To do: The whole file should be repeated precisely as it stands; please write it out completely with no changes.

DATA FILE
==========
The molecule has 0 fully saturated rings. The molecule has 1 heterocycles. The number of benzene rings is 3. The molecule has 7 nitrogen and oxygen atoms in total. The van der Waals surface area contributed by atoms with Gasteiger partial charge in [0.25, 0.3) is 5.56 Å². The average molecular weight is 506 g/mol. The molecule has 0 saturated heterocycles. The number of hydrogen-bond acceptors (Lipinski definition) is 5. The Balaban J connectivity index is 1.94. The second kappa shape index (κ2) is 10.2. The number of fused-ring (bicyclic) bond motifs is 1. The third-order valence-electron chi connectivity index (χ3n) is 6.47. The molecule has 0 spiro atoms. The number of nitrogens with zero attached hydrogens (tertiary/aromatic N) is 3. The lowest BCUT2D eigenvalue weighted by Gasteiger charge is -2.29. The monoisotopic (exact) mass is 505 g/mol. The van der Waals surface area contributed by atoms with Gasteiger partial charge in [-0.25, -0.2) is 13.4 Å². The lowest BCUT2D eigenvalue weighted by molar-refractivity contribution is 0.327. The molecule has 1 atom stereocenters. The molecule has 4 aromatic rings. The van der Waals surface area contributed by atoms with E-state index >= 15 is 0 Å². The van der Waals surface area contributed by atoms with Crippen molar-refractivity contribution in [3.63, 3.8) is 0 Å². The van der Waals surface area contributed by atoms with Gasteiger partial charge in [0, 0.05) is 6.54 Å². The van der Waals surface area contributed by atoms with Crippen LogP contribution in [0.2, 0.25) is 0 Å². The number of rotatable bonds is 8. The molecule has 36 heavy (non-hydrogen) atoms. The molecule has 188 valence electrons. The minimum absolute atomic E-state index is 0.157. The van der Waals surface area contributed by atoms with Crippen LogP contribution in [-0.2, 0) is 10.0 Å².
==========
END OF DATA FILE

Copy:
The molecule has 0 fully saturated rings. The molecule has 1 heterocycles. The number of benzene rings is 3. The molecule has 7 nitrogen and oxygen atoms in total. The van der Waals surface area contributed by atoms with Gasteiger partial charge in [0.25, 0.3) is 5.56 Å². The average molecular weight is 506 g/mol. The molecule has 0 saturated heterocycles. The number of hydrogen-bond acceptors (Lipinski definition) is 5. The Balaban J connectivity index is 1.94. The second kappa shape index (κ2) is 10.2. The number of fused-ring (bicyclic) bond motifs is 1. The third-order valence-electron chi connectivity index (χ3n) is 6.47. The molecule has 0 spiro atoms. The number of nitrogens with zero attached hydrogens (tertiary/aromatic N) is 3. The lowest BCUT2D eigenvalue weighted by Gasteiger charge is -2.29. The monoisotopic (exact) mass is 505 g/mol. The van der Waals surface area contributed by atoms with Gasteiger partial charge in [-0.25, -0.2) is 13.4 Å². The lowest BCUT2D eigenvalue weighted by molar-refractivity contribution is 0.327. The molecule has 1 atom stereocenters. The molecule has 4 aromatic rings. The van der Waals surface area contributed by atoms with E-state index >= 15 is 0 Å². The van der Waals surface area contributed by atoms with Crippen molar-refractivity contribution in [3.63, 3.8) is 0 Å². The van der Waals surface area contributed by atoms with Gasteiger partial charge in [0, 0.05) is 6.54 Å². The van der Waals surface area contributed by atoms with Crippen LogP contribution in [0.2, 0.25) is 0 Å². The number of rotatable bonds is 8. The molecule has 36 heavy (non-hydrogen) atoms. The molecule has 188 valence electrons. The minimum absolute atomic E-state index is 0.157. The van der Waals surface area contributed by atoms with Crippen LogP contribution in [-0.2, 0) is 10.0 Å².